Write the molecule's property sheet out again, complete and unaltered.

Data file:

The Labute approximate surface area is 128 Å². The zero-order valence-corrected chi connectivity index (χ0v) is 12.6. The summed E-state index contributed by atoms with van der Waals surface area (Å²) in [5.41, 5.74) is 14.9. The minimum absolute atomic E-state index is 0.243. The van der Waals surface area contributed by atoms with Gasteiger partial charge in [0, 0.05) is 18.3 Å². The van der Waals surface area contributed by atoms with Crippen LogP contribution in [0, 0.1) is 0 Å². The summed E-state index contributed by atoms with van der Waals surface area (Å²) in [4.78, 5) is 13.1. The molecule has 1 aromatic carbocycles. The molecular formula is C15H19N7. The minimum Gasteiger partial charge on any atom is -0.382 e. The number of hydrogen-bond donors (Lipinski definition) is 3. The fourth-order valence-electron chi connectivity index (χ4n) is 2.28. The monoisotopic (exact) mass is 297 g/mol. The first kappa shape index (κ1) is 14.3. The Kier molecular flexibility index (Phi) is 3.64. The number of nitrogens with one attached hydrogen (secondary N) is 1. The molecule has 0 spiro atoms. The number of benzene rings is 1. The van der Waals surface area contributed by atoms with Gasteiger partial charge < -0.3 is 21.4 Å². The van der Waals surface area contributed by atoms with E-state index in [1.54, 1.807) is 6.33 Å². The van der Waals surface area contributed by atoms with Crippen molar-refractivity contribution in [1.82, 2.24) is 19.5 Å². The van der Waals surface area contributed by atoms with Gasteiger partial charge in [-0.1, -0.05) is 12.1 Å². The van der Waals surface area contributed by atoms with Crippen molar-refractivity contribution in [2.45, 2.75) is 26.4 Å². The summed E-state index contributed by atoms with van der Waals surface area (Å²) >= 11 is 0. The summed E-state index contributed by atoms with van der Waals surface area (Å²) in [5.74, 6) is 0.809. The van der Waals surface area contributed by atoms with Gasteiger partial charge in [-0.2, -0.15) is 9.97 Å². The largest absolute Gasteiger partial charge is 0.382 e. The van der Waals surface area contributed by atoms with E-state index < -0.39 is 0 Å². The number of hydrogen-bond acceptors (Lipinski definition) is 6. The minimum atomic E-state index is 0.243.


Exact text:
The Labute approximate surface area is 128 Å². The zero-order valence-corrected chi connectivity index (χ0v) is 12.6. The summed E-state index contributed by atoms with van der Waals surface area (Å²) in [5.41, 5.74) is 14.9. The minimum absolute atomic E-state index is 0.243. The van der Waals surface area contributed by atoms with Gasteiger partial charge in [0, 0.05) is 18.3 Å². The van der Waals surface area contributed by atoms with Crippen LogP contribution in [0, 0.1) is 0 Å². The summed E-state index contributed by atoms with van der Waals surface area (Å²) in [4.78, 5) is 13.1. The molecule has 1 aromatic carbocycles. The molecular formula is C15H19N7. The minimum Gasteiger partial charge on any atom is -0.382 e. The number of hydrogen-bond donors (Lipinski definition) is 3. The fourth-order valence-electron chi connectivity index (χ4n) is 2.28. The monoisotopic (exact) mass is 297 g/mol. The first kappa shape index (κ1) is 14.3. The Kier molecular flexibility index (Phi) is 3.64. The number of nitrogens with one attached hydrogen (secondary N) is 1. The molecule has 0 spiro atoms. The number of benzene rings is 1. The van der Waals surface area contributed by atoms with Gasteiger partial charge < -0.3 is 21.4 Å². The van der Waals surface area contributed by atoms with E-state index in [1.54, 1.807) is 6.33 Å². The van der Waals surface area contributed by atoms with Crippen molar-refractivity contribution in [1.82, 2.24) is 19.5 Å². The van der Waals surface area contributed by atoms with Gasteiger partial charge in [-0.1, -0.05) is 12.1 Å². The van der Waals surface area contributed by atoms with Crippen molar-refractivity contribution in [2.45, 2.75) is 26.4 Å². The summed E-state index contributed by atoms with van der Waals surface area (Å²) >= 11 is 0. The summed E-state index contributed by atoms with van der Waals surface area (Å²) in [5.74, 6) is 0.809. The van der Waals surface area contributed by atoms with Gasteiger partial charge in [-0.2, -0.15) is 9.97 Å². The largest absolute Gasteiger partial charge is 0.382 e. The van der Waals surface area contributed by atoms with E-state index < -0.39 is 0 Å². The number of hydrogen-bond acceptors (Lipinski definition) is 6. The minimum atomic E-state index is 0.243.